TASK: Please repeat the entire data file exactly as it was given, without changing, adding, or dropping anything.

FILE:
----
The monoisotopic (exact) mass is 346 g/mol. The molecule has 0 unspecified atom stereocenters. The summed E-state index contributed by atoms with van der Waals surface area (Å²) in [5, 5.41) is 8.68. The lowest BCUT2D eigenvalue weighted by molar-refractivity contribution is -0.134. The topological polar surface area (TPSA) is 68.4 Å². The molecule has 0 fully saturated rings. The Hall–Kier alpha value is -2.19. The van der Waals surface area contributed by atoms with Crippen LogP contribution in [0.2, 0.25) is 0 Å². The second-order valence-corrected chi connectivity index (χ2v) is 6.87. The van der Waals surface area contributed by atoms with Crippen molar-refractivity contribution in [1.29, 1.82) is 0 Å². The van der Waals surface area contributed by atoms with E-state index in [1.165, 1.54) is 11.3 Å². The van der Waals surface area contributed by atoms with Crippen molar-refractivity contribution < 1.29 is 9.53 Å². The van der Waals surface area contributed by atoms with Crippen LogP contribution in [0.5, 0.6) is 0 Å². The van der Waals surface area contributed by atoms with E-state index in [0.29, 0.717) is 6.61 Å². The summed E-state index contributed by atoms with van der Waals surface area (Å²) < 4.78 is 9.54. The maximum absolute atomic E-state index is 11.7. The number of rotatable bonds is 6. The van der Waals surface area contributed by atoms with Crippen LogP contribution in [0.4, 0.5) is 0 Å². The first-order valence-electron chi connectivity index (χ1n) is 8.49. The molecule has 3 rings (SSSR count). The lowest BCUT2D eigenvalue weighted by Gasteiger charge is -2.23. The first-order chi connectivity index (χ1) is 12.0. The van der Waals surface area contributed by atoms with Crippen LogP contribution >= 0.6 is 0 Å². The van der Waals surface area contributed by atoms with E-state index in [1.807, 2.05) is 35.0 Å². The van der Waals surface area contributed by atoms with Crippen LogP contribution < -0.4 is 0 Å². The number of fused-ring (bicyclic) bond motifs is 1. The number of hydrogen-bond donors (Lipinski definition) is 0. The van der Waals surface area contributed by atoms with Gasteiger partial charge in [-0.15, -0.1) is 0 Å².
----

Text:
The monoisotopic (exact) mass is 346 g/mol. The molecule has 0 unspecified atom stereocenters. The summed E-state index contributed by atoms with van der Waals surface area (Å²) in [5, 5.41) is 8.68. The lowest BCUT2D eigenvalue weighted by molar-refractivity contribution is -0.134. The topological polar surface area (TPSA) is 68.4 Å². The molecule has 0 fully saturated rings. The Hall–Kier alpha value is -2.19. The van der Waals surface area contributed by atoms with Crippen LogP contribution in [0.2, 0.25) is 0 Å². The second-order valence-corrected chi connectivity index (χ2v) is 6.87. The van der Waals surface area contributed by atoms with Crippen molar-refractivity contribution in [1.29, 1.82) is 0 Å². The van der Waals surface area contributed by atoms with E-state index in [1.165, 1.54) is 11.3 Å². The van der Waals surface area contributed by atoms with Crippen molar-refractivity contribution < 1.29 is 9.53 Å². The van der Waals surface area contributed by atoms with Crippen LogP contribution in [0.5, 0.6) is 0 Å². The van der Waals surface area contributed by atoms with E-state index in [0.29, 0.717) is 6.61 Å². The summed E-state index contributed by atoms with van der Waals surface area (Å²) < 4.78 is 9.54. The maximum absolute atomic E-state index is 11.7. The number of rotatable bonds is 6. The van der Waals surface area contributed by atoms with Crippen LogP contribution in [0.4, 0.5) is 0 Å². The first-order valence-electron chi connectivity index (χ1n) is 8.49. The molecule has 3 rings (SSSR count). The lowest BCUT2D eigenvalue weighted by Gasteiger charge is -2.23. The first-order chi connectivity index (χ1) is 12.0. The van der Waals surface area contributed by atoms with Crippen LogP contribution >= 0.6 is 0 Å². The van der Waals surface area contributed by atoms with E-state index in [1.807, 2.05) is 35.0 Å². The van der Waals surface area contributed by atoms with Crippen LogP contribution < -0.4 is 0 Å². The number of fused-ring (bicyclic) bond motifs is 1. The number of hydrogen-bond donors (Lipinski definition) is 0. The van der Waals surface area contributed by atoms with Gasteiger partial charge in [-0.15, -0.1) is 0 Å².